With iceman on the way, US plants and suppliers get ready – RTRS
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By James B. Kelleher
CHICAGO, Nov 20 (Reuters) – U.S. Steel is stockpiling extra
iron ore ahead of what could be another record-long freeze-up of
the Great Lakes.
General Motors has built up inventories of critical parts at
its plants and established a supply chain “crisis room” that
will swing into action in the event of a major winter storm.
Con-way Freight is issuing strap-on cleats to its drivers
and dock workers.
The blast of unseasonably frosty air gripping much of the
United States has served as a reminder of the polar vortex that
sent a chill through the U.S. manufacturing sector last winter,
causing part shortages and plant closures and triggering a 2.1
percent drop in first-quarter gross domestic product.
Manufacturers and their suppliers are scrambling to avoid a
costly repeat if this frigid autumn morphs into Polar Vortex II.
Companies are stockpiling parts at factories, increasing the
amount of goods in transit, reviewing weather contingencies with
their freight carriers and booking extra trucks and trailers so
shipments do not get sidelined by nasty storms.
The precautions will add hundreds of millions of dollars in
cost, supply chain experts estimate, and could temporarily
depress the sector’s profits. But Whirlpool <WHR.N>, General
Motors <GM.N>, Ford Motor Co <F.N> and Con-way <CNW.N>, and
other companies contacted by Reuters said they aimed to avoid
the even more costly disruptions, like those that hit in early
“It’s an insurance policy,” said Chad Moutray, the chief
economist for the National Association of Manufacturers.
Companies such as U.S. Steel <X.N> believe they have little
choice. The country’s No. 2 steel producer is moving a key raw
material, iron pellets, south and increasing the volume of
semi-finished product at steel works around the country.
Last winter, locks on the Great Lakes froze for 145 days,
more than double the usual 62, and at one point in March more
than 90 percent of the lakes’ surface was under ice.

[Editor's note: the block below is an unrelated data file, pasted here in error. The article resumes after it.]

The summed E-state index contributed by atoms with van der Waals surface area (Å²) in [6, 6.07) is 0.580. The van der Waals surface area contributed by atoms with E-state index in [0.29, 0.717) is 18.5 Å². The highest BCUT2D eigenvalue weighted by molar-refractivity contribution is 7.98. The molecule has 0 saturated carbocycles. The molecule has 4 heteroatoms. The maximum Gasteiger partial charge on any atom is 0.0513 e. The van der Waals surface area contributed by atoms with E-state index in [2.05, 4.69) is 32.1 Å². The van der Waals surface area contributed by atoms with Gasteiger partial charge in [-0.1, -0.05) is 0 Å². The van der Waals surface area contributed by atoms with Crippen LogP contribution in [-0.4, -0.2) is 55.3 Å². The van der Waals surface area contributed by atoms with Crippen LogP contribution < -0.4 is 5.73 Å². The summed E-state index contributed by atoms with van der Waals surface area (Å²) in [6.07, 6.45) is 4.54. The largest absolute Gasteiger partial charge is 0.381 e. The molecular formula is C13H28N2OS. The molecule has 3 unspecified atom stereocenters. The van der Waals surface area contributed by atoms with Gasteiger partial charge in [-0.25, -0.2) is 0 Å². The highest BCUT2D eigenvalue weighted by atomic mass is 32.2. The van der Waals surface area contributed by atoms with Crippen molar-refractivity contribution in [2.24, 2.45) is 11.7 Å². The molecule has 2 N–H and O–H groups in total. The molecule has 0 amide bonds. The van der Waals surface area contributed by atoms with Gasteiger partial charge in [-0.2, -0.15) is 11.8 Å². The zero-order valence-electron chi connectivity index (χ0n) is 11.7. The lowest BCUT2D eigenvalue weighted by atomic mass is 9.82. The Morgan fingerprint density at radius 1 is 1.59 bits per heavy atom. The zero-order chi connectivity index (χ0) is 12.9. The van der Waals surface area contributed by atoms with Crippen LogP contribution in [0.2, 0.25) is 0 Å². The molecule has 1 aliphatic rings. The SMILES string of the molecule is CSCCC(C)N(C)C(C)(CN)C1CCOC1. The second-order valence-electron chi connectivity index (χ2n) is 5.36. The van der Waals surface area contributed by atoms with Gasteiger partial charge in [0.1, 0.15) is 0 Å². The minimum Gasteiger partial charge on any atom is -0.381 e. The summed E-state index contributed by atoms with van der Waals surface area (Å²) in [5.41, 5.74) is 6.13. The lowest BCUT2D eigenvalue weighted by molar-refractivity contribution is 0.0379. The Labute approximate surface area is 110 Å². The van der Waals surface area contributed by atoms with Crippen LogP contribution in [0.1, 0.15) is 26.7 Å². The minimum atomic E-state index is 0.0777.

That stranded raw materials and cut production and shipments
of flat-rolled steel alone by 344,000 tons during the first
quarter, a six percent drop compared with the same period of
2013, according to U.S. Steel.
CEO Mario Longhi says the Pittsburgh-based company is
“definitely preparing operations for a longer period of shutdown
of the locks” this winter, which “will consume an additional
level of cash.”
Freezing weather forced Ford to idle several facilities last
winter just as the company was kicking off the biggest year of
new model launches in its history.
This year, Ford has added what company planners call a
“winter float” to its just-in-time production plans. The
approach puts extra parts in transit and allows additional time
for the parts to arrive at plants.
GM has identified high-risk regions, in terms of supplier
locations and logistics routes, and is monitoring them round the
clock from a crisis center for any weather-related disruptions.
It has also added extra snow removal equipment at its
Whirlpool, meanwhile, is talking to non-rival consumer goods
companies about sharing space on delivery trucks in the event of
a weather emergency. The company is also investigating
short-term trailer rentals in case of winter capacity
The efforts come as some leading meteorologists are
predicting another icy and disruptive winter.
The Commodity Weather Group, which sells forecasts to
farmers, believes this winter could be even colder than last
year. Forecasters at AccuWeather and National Weather Service,
though less worried about a broad repeat, are predicting
below-average temperatures and heavy snowfall in the
south-central and southeastern states, home to many auto
That region was especially hard hit last year. When two
inches of snow fell in Atlanta in late January, thousands of
drivers abandoned their vehicles, gridlocking area roads for
Kurt Kuehn, the chief financial officer of Atlanta-based
United Parcel Service Inc, says weather will be a wild card,
threatening traffic snarls during the company’s peak season.
“It’s very hard to move goods if highways are clogged.”
Con-way Freight is changing the fuel mix in its on-site
storage tanks, after last year’s cold snaps made diesel fuel in
some locations so thick it would not pump. The company, which
delivers parts for the automotive, heavy manufacturing and
chemical sectors, also is issuing cleats to drivers and dock
workers, so they will not fall in icy conditions.
“We learned a lot of lessons from last year’s polar vortex,”
says Gary Frantz, a company spokesman.